(There was actually a period in time after the USA's Manual on Uniform Traffic Control Devices (MUTCD) was changed to reflect this "newer" standard when I witnessed crews actually being dispatched to paint the helmet onto already extant pictograms around the city I lived in at the time!)
|Now a very popular route.|
So, effectively, funds originally set aside for bicycles were used to perform overdue refurbishment (because the funding mechanism for streets, a fixed surcharge per gallon of fuel, has not been increased in over 20 years) on a road also used by cars and add traffic signals that do not actually offer any special features for bicyclists apart from being able to be triggered (unless the sun is rising or setting!) by cyclists. But the discussion of that inequality and further subsidy of the motor vehicle by persons who are not necessarily users of the automobile infrastructure can be left to another time.
The road diet has been successful. First and foremost, this street did not need all the capacity that having two lanes in each direction was providing; It simply did not have the motor vehicle volume. While this is one of a longer street street in surrounding area, it does terminate in the city in which the photos are taken and so does not function as a long-distance alternative to the overcrowded "freeway" system, which many motorists in Southern California are now chosing to avoid by using these more predictable "surface streets". The street now has a center lane for turns which has two obvious benefits. 1)Motorists needing to take a left hand turn now can sit in a demarcated refuge awaiting their opportunity to turn, and do so without blocking the other motorists who happened to be behind them, in the same lane, under the old layout. 2)When crossing oncoming traffic, the motorists only have one lane of on-coming motor traffic and therefore less oncoming vehicles to look through or around (for cyclists) to make the judgement on whether it is safe or not to complete the turn.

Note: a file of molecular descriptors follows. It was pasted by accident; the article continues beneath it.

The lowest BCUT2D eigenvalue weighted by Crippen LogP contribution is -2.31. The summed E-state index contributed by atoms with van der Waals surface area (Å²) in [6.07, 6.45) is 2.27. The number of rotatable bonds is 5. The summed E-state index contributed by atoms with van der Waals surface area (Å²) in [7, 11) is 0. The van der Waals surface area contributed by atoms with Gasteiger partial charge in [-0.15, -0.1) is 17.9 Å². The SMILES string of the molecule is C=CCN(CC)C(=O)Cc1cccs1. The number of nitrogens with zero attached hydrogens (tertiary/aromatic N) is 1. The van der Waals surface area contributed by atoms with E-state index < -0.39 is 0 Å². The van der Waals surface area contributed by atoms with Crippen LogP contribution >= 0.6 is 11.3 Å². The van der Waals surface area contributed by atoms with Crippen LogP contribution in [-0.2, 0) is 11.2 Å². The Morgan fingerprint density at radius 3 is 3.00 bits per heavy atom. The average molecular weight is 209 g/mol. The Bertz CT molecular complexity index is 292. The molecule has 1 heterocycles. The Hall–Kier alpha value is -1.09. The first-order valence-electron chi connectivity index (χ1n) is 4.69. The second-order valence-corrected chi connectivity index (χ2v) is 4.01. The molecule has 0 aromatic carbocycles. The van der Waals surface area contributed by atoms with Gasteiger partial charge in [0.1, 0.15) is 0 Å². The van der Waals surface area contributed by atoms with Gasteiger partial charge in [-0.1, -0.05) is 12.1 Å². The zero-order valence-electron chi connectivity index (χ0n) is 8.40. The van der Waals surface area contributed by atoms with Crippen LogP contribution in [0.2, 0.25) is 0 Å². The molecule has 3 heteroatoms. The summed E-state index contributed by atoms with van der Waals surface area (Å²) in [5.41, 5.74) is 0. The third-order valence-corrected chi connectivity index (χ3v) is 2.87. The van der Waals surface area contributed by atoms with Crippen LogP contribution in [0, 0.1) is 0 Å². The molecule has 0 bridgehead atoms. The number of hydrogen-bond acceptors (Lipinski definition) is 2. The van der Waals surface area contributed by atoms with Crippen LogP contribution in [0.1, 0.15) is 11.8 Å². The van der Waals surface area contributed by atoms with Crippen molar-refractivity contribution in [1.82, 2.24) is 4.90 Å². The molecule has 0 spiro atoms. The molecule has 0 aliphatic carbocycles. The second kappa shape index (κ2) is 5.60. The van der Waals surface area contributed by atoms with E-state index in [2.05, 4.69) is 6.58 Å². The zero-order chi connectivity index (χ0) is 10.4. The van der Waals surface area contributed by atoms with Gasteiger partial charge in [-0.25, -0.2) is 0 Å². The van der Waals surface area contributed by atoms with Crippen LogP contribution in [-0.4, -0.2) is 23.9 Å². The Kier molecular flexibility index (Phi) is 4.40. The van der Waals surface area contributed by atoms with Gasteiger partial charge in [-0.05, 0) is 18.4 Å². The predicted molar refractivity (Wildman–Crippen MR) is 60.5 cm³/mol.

|Copen Hangnam-style! (photo by Steven Vance)|
(You will notice that I am not inferring that cyclists will use this center turn lane. The box-left turn is also called the Copenhagen Left for a reason. Why on earth would a road/traffic engineer create, or for that matter anyone promoting citizen cycling want to encourage situation where a cyclist is forced to stand, unprotected, in the middle of two streams of traffic in order to get to the other side of the road? It isn't done in Copenhagen and it shouldn't be assumed necessary elsewhere. The Franklin/Forester-cult may scoff, but the 8 or 80 year old cyclist shouldn't ever have to be placed in that danger zone. Copenhagen Lefts may take slightly longer, but the overall process is usually shorter than the typical ambulance ride.)